Macmillan and the Communists
CABINET SECRETS OF 1964: Stephen Ward and Stephen Castle review files n ow in the public domain
Lord Shawcross, a former Labour Attorney-General, first introduced him to the organisation, Industrial Research and Information Ltd (IRIS), towards the end of 1962. It was secretly funded by employers, including Ford and Shell, through a private trust ofwhich he was a trustee, the Prime Minister was told. According to Lord Shawcross, unions with a strong Communist presence included the ETU electricians' union, the Draughtsmen's Union, and several more representing white-collar workers. He also claimd the BBC and several television companies were infiltrated. With more money, anti-Communist trade unionists could be supported, and information about known Communists passed on.
Macmillan was immediately interested, and after arranging a meeting to find out more about how the Communists organised strikes and infiltrated organisations, the Prime Minister promised to talk to the Home Secretary, Henry Brooke, about raising money from the Secret Fund, which also funded MI5. Sir Burke Trend, the Cabinet Secretary, assured Mr Macmillan's private secretary Sir Tim Bligh that the Secret Fund could manage £40,000 a year.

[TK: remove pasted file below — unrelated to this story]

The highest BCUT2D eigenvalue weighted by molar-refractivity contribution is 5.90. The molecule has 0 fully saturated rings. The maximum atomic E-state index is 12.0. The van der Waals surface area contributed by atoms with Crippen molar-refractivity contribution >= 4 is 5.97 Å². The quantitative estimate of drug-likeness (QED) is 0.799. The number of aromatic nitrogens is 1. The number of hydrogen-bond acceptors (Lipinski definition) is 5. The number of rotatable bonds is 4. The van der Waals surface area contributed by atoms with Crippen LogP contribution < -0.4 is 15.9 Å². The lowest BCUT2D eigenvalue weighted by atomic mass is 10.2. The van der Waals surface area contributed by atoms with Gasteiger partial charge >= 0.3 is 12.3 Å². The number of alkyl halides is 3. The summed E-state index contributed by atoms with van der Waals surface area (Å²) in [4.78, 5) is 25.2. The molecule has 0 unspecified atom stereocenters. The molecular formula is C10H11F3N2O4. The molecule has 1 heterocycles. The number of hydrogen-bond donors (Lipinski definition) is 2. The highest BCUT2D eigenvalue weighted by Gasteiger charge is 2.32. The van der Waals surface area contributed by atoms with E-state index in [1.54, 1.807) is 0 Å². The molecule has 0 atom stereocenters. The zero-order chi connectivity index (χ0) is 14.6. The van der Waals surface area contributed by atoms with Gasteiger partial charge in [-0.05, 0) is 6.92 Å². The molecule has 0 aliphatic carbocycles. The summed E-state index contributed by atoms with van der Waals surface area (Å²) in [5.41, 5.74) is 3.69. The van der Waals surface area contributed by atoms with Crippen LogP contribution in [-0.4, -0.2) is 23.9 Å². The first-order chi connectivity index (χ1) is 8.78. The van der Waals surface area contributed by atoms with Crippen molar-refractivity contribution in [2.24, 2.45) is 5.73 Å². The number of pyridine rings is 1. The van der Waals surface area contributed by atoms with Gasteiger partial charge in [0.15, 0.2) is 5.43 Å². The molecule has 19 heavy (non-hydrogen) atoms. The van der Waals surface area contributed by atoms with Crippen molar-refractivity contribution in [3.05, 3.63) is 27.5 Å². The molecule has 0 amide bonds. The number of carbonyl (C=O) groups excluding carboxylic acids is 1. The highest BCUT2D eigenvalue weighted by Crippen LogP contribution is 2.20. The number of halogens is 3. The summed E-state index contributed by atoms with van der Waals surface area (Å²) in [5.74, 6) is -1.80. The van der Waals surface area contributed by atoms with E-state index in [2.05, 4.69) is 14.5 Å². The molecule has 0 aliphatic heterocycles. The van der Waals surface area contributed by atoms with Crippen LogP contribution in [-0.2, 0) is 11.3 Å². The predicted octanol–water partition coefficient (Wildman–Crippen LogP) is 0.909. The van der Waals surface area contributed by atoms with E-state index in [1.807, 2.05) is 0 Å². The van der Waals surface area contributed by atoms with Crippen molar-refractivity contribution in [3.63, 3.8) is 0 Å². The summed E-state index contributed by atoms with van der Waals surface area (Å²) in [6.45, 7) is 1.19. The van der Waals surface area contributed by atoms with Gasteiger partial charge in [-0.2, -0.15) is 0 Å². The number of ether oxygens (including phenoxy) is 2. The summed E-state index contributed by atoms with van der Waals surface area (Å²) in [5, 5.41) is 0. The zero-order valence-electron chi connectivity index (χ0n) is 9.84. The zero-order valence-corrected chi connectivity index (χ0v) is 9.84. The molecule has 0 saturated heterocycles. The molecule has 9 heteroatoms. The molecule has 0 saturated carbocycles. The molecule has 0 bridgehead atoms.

Mr Macmillan was clearly aware of the controversial nature of what was going on. On 3 December, Sir Tim wrote to Sir Burke saying: "The Prime Minister has discussed this with the Home Secretary and has asked him to take charge of this operation . . . ThePrime Minister feels that the discussions on some of the other matters referred to in Lord Shawcross's letter should be kept to an extremely restricted circle . . ."
Mr Macmillan sent a series of letters over subsequent months assuring Lord Shawcross he had not forgotten the matter. Mr Brooke in turn met Lord Shawcross in February, and offered in principle to fund the Shawcross organisation.
Mr Brooke wrote to Mr Macmillan after the meeting saying IRIS would be a useful way to use information on Communists uncovered by MI5. "The outcome, if all goes well, is that there will exist not only an effective channel for giving wider currency to facts of public interest which we know about certain individuals from secret sources, but also a more powerful instrument for mobilising effort within the trade unions against the determined attempts by the Communist Party to get control of key positions inthe unions nationally and locally." More than a year later, before Lord Shawcross wrote in July 1964 to the new Prime Minister, Sir Alec Douglas-Home, saying: "The help we obtained from official sources was of the greatest assistance in tiding things over, but it does not seem there should be any need to seek further subventions." IRIS had now raised £35,000 of private funding, and did not need more. Sir Alec replied he was delighted that the Government had been able to help.
Leading article, page 9
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